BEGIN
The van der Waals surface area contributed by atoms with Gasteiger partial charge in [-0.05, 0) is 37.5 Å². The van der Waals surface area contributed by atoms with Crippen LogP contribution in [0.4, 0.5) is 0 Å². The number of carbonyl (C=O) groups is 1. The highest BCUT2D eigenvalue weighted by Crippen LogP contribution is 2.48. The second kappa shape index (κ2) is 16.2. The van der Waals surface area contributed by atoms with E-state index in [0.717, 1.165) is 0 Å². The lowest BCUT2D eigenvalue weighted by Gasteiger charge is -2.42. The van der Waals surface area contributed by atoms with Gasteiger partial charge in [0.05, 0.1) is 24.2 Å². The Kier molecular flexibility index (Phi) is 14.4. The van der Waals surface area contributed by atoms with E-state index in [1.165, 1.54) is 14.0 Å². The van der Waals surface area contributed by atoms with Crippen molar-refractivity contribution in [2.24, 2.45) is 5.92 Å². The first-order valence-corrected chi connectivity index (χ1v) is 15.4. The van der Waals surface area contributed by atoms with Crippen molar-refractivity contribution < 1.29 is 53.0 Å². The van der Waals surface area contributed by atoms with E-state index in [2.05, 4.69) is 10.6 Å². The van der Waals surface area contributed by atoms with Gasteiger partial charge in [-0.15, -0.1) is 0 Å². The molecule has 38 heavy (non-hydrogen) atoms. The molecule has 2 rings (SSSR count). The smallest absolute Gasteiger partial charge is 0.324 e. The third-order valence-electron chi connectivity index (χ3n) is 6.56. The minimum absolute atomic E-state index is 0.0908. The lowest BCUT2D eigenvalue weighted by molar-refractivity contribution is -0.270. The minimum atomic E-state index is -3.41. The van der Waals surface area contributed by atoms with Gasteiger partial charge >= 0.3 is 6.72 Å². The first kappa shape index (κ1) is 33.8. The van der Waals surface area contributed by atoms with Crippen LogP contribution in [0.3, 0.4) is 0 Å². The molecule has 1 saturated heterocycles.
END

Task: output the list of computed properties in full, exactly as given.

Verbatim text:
The van der Waals surface area contributed by atoms with Gasteiger partial charge in [-0.05, 0) is 37.5 Å². The van der Waals surface area contributed by atoms with Crippen LogP contribution in [0.4, 0.5) is 0 Å². The number of carbonyl (C=O) groups is 1. The highest BCUT2D eigenvalue weighted by Crippen LogP contribution is 2.48. The second kappa shape index (κ2) is 16.2. The van der Waals surface area contributed by atoms with E-state index in [0.717, 1.165) is 0 Å². The lowest BCUT2D eigenvalue weighted by Gasteiger charge is -2.42. The van der Waals surface area contributed by atoms with Gasteiger partial charge in [0.05, 0.1) is 24.2 Å². The Kier molecular flexibility index (Phi) is 14.4. The van der Waals surface area contributed by atoms with E-state index in [1.165, 1.54) is 14.0 Å². The van der Waals surface area contributed by atoms with Crippen molar-refractivity contribution in [2.24, 2.45) is 5.92 Å². The first-order valence-corrected chi connectivity index (χ1v) is 15.4. The van der Waals surface area contributed by atoms with Crippen molar-refractivity contribution < 1.29 is 53.0 Å². The van der Waals surface area contributed by atoms with E-state index in [2.05, 4.69) is 10.6 Å². The van der Waals surface area contributed by atoms with Gasteiger partial charge in [-0.15, -0.1) is 0 Å². The molecule has 38 heavy (non-hydrogen) atoms. The molecule has 2 rings (SSSR count). The smallest absolute Gasteiger partial charge is 0.324 e. The third-order valence-electron chi connectivity index (χ3n) is 6.56. The minimum absolute atomic E-state index is 0.0908. The lowest BCUT2D eigenvalue weighted by molar-refractivity contribution is -0.270. The minimum atomic E-state index is -3.41. The van der Waals surface area contributed by atoms with Gasteiger partial charge >= 0.3 is 6.72 Å². The first kappa shape index (κ1) is 33.8. The van der Waals surface area contributed by atoms with Crippen LogP contribution in [0.3, 0.4) is 0 Å². The molecule has 1 saturated heterocycles.